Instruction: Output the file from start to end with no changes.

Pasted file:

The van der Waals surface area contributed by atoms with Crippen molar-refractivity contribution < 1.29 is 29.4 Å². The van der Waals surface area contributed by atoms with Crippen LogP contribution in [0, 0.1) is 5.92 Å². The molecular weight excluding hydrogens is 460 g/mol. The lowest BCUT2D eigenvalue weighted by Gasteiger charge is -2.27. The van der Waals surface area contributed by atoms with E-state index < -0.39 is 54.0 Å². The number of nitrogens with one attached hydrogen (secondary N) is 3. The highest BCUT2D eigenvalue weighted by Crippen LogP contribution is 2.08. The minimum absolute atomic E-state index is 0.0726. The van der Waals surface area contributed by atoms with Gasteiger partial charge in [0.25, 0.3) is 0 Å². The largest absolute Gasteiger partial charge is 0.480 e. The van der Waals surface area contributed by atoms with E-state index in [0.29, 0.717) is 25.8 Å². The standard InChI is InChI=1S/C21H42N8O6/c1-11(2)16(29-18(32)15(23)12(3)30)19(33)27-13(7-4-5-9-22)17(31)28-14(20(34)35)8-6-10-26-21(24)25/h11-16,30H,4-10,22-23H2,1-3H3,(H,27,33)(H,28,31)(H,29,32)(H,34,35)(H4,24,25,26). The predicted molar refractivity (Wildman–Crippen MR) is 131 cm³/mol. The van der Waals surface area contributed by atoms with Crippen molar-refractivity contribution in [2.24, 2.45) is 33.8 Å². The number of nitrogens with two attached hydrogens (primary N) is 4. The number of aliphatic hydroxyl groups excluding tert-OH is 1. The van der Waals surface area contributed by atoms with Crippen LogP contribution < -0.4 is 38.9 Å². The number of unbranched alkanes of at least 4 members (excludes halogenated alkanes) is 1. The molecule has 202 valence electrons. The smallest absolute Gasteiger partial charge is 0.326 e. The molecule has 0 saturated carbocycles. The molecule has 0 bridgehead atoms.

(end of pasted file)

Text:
The van der Waals surface area contributed by atoms with Crippen molar-refractivity contribution < 1.29 is 29.4 Å². The van der Waals surface area contributed by atoms with Crippen LogP contribution in [0, 0.1) is 5.92 Å². The molecular weight excluding hydrogens is 460 g/mol. The lowest BCUT2D eigenvalue weighted by Gasteiger charge is -2.27. The van der Waals surface area contributed by atoms with E-state index < -0.39 is 54.0 Å². The number of nitrogens with one attached hydrogen (secondary N) is 3. The highest BCUT2D eigenvalue weighted by Crippen LogP contribution is 2.08. The minimum absolute atomic E-state index is 0.0726. The van der Waals surface area contributed by atoms with Gasteiger partial charge in [0.25, 0.3) is 0 Å². The largest absolute Gasteiger partial charge is 0.480 e. The van der Waals surface area contributed by atoms with E-state index in [0.29, 0.717) is 25.8 Å². The standard InChI is InChI=1S/C21H42N8O6/c1-11(2)16(29-18(32)15(23)12(3)30)19(33)27-13(7-4-5-9-22)17(31)28-14(20(34)35)8-6-10-26-21(24)25/h11-16,30H,4-10,22-23H2,1-3H3,(H,27,33)(H,28,31)(H,29,32)(H,34,35)(H4,24,25,26). The predicted molar refractivity (Wildman–Crippen MR) is 131 cm³/mol. The van der Waals surface area contributed by atoms with Crippen molar-refractivity contribution in [2.24, 2.45) is 33.8 Å². The number of nitrogens with two attached hydrogens (primary N) is 4. The number of aliphatic hydroxyl groups excluding tert-OH is 1. The van der Waals surface area contributed by atoms with Crippen LogP contribution < -0.4 is 38.9 Å². The number of unbranched alkanes of at least 4 members (excludes halogenated alkanes) is 1. The molecule has 202 valence electrons. The smallest absolute Gasteiger partial charge is 0.326 e. The molecule has 0 saturated carbocycles. The molecule has 0 bridgehead atoms.